My Dear Parishioners,

Today is Pentecost, when we celebrate the Holy Spirit coming upon the disciples of Jesus, as He promised, to guide them and be with them until the end of time. The Holy Spirit is technically identified as a “Procession” from the Father and Son. This means that the Spirit was not created but rather proceeds from the love of Father and Son. It is a fine example of how divine love is dynamic and fruitful. It is so strong that it bursts forth with another person of the Holy Trinity. Today is also identified as the birthday of the church.

On Monday, the church will celebrate a rather recent Obligatory Memorial of Mary, the Mother of the Church. The title of Mother of the Church has been bestowed on the Blessed Virgin Mary because she gave birth to Christ, the Head of the Church, and became Mother of the redeemed before her Son gave up his spirit on the Cross. Pope Saint Paul VI solemnly confirmed the same title in an address given to the Fathers of the Second Vatican Council on November 21, 1964 and established that “by this sweetest of names the whole Christian people should henceforth give still greater honor to the Mother of God.” The Catholic News Service reported on their website, “The new feast day, which will be celebrated annually the day after Pentecost, was announced in a March 3 (2018) decree by the Congregation for Divine Worship and the Sacraments. The decree said the pope approved the celebration because he thought it might “encourage the growth of the maternal sense of the church in the pastors, religious and faithful, as well as a growth of genuine Marian piety.” I believe that it is fitting and appropriate since we identify Pentecost as the birth of the church, that we honor Mary as the mother of the church on the day following its birth.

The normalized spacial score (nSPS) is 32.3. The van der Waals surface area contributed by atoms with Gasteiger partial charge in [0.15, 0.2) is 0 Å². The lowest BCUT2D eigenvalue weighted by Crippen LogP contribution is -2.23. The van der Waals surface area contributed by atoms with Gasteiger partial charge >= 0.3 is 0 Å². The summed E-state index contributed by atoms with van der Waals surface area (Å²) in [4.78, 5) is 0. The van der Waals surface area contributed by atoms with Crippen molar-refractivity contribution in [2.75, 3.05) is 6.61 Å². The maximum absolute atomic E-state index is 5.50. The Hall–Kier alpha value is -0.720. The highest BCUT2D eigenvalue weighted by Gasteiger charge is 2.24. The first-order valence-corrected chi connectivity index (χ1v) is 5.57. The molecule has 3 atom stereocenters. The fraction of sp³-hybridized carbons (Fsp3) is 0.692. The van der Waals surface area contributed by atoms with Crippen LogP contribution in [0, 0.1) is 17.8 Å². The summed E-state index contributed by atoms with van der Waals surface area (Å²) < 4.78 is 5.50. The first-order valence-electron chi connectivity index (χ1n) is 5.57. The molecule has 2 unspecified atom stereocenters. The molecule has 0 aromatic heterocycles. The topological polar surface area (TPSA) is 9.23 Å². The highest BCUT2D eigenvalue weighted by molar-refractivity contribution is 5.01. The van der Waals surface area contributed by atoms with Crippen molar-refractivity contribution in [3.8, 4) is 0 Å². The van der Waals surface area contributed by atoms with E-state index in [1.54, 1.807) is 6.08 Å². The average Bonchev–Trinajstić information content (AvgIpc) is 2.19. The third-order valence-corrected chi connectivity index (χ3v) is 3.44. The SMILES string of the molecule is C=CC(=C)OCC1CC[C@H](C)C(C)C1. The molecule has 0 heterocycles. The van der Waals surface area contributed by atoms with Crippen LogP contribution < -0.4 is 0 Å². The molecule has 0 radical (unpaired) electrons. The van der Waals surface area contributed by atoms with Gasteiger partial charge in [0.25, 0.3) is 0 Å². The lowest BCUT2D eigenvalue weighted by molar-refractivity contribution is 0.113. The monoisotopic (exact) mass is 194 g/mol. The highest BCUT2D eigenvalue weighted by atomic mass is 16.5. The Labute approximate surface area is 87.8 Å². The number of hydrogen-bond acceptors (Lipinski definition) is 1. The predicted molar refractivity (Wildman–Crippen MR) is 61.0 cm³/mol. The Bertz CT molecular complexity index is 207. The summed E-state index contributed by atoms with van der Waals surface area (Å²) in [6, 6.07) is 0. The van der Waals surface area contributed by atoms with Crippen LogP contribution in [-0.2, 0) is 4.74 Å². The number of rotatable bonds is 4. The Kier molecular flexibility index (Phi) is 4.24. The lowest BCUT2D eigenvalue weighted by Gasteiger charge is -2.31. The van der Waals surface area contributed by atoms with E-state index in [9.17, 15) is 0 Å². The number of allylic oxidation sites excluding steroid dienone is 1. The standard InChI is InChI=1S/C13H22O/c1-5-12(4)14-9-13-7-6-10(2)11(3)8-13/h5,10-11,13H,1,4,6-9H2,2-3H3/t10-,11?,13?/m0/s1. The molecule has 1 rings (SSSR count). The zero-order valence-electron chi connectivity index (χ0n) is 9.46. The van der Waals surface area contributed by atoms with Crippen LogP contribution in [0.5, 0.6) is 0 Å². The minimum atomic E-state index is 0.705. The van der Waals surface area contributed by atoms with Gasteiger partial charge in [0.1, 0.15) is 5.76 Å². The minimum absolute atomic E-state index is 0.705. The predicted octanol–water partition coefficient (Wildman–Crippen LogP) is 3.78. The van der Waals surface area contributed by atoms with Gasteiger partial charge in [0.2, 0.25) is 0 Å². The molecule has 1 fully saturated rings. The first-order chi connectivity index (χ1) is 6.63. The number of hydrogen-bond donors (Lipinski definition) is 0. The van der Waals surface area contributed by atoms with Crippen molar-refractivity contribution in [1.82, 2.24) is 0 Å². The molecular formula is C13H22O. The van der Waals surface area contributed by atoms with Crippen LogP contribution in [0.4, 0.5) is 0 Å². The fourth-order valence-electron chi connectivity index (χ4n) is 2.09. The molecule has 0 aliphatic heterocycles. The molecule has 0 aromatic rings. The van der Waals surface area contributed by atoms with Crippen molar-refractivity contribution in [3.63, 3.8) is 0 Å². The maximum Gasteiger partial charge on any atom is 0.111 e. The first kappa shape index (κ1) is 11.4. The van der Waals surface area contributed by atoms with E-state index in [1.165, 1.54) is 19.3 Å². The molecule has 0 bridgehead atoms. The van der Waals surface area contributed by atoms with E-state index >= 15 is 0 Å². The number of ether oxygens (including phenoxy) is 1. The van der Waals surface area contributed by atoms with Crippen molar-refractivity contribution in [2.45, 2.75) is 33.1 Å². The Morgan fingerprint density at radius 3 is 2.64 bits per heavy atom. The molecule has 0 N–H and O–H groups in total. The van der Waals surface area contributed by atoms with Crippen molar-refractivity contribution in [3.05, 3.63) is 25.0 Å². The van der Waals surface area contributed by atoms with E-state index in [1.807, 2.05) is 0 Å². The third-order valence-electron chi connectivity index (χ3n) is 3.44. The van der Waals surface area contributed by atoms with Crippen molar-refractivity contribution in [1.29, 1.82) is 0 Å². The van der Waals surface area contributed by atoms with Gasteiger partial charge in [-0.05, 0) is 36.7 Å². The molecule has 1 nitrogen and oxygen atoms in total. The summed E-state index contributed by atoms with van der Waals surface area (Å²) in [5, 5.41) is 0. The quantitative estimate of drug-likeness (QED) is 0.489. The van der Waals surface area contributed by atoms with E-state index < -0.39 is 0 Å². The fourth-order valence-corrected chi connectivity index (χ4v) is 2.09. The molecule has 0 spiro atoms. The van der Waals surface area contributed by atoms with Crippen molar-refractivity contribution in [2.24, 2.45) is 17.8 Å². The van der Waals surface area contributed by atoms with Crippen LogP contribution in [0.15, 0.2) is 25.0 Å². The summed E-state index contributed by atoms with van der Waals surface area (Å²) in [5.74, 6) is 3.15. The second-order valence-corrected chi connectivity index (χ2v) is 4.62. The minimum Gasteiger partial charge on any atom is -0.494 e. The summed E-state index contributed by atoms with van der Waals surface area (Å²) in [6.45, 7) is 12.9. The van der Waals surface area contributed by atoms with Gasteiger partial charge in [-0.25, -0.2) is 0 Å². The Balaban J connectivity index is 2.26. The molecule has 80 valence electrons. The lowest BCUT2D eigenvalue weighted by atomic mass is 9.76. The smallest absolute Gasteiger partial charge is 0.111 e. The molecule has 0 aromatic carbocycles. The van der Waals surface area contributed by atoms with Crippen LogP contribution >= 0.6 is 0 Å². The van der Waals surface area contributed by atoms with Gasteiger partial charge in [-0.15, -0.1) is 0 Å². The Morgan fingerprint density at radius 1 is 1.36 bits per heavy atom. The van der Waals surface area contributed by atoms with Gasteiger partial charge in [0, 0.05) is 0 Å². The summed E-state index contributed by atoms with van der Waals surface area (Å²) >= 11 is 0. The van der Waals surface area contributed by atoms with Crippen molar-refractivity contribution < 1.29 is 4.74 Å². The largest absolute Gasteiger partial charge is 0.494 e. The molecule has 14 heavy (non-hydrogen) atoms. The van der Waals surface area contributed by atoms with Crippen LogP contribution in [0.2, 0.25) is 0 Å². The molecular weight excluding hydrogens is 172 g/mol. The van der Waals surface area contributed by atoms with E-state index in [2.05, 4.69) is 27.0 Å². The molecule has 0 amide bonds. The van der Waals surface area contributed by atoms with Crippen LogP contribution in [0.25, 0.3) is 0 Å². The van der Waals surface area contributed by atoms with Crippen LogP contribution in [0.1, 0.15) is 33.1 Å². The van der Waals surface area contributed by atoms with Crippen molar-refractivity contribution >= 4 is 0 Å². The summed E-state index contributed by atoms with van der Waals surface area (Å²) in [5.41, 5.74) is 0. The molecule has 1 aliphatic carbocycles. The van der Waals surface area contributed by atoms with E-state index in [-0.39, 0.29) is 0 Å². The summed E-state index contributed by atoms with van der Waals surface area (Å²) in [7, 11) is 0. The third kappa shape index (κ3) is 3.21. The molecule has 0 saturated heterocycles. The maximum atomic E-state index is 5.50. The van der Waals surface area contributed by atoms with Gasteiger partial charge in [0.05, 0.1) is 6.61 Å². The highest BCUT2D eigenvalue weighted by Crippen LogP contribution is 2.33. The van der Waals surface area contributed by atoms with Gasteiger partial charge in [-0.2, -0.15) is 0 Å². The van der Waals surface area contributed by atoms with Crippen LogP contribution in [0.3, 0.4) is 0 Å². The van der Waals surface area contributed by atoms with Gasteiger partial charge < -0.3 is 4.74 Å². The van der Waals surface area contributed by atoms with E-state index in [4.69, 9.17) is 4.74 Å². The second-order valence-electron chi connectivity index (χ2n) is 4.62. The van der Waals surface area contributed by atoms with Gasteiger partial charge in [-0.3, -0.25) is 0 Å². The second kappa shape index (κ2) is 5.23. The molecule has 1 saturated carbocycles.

This Monday we also celebrate Memorial Day. Our honoring of Mary, the Mother of the Church in no way is meant to lessen the significance of honoring the memory of those who served our country. The website says that it is a day of remembrance for those who died serving our country. Originally called Decoration Day, it was first established as a way to honor those who died in the Civil War.  The date May 30, 1868 was chosen because it wasn’t the anniversary of any particular battle. After World War I, the holiday was designated as a day to honor Americans who died in any war. Later the date was changed to the last Monday in May.

I know that traditionally this is the “unofficial start” of the summer season, but let’s not forget the reason for the holiday. Jesus said, “No one has greater love than this, to lay down one’s life for one’s friends.” (Jn 15:13). He not only said it, He did it. We are grateful for the service and sacrifice of all those who died serving our great country. Eternal Rest grant unto them, O Lord. And let perpetual light shine on them. May the Souls of all the Faithful Departed, through the mercy of God, Rest in Peace. Amen.

May God Bless you,
Fr. Bordonaro